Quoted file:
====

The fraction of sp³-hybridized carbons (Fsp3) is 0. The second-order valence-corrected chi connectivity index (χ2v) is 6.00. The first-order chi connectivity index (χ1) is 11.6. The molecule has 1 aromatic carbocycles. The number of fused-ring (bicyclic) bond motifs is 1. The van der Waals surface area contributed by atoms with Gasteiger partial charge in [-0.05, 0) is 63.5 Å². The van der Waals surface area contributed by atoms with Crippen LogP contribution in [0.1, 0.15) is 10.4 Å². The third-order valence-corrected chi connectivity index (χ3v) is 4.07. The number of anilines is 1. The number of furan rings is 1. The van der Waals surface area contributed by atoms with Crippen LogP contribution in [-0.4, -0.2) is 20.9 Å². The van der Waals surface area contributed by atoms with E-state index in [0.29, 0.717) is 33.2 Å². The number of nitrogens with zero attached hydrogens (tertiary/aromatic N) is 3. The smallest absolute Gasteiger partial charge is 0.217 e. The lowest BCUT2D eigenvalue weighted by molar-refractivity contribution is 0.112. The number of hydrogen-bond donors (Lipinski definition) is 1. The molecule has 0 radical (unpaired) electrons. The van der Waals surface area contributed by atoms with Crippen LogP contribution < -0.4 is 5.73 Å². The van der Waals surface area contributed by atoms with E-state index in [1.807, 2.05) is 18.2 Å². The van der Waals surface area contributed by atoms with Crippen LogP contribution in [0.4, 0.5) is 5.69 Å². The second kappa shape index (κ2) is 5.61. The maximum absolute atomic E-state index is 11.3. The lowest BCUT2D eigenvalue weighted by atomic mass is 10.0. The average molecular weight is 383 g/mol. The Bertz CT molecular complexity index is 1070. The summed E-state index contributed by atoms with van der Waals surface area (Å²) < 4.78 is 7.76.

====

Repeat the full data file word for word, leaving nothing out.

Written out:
The fraction of sp³-hybridized carbons (Fsp3) is 0. The second-order valence-corrected chi connectivity index (χ2v) is 6.00. The first-order chi connectivity index (χ1) is 11.6. The molecule has 1 aromatic carbocycles. The number of fused-ring (bicyclic) bond motifs is 1. The van der Waals surface area contributed by atoms with Gasteiger partial charge in [-0.05, 0) is 63.5 Å². The van der Waals surface area contributed by atoms with Crippen LogP contribution in [0.1, 0.15) is 10.4 Å². The third-order valence-corrected chi connectivity index (χ3v) is 4.07. The number of anilines is 1. The number of furan rings is 1. The van der Waals surface area contributed by atoms with Crippen LogP contribution in [-0.4, -0.2) is 20.9 Å². The van der Waals surface area contributed by atoms with E-state index in [0.29, 0.717) is 33.2 Å². The number of nitrogens with zero attached hydrogens (tertiary/aromatic N) is 3. The smallest absolute Gasteiger partial charge is 0.217 e. The lowest BCUT2D eigenvalue weighted by molar-refractivity contribution is 0.112. The number of hydrogen-bond donors (Lipinski definition) is 1. The molecule has 0 radical (unpaired) electrons. The van der Waals surface area contributed by atoms with Crippen LogP contribution < -0.4 is 5.73 Å². The van der Waals surface area contributed by atoms with E-state index in [1.807, 2.05) is 18.2 Å². The van der Waals surface area contributed by atoms with Crippen LogP contribution in [0.4, 0.5) is 5.69 Å². The second kappa shape index (κ2) is 5.61. The maximum absolute atomic E-state index is 11.3. The lowest BCUT2D eigenvalue weighted by atomic mass is 10.0. The average molecular weight is 383 g/mol. The Bertz CT molecular complexity index is 1070. The summed E-state index contributed by atoms with van der Waals surface area (Å²) < 4.78 is 7.76.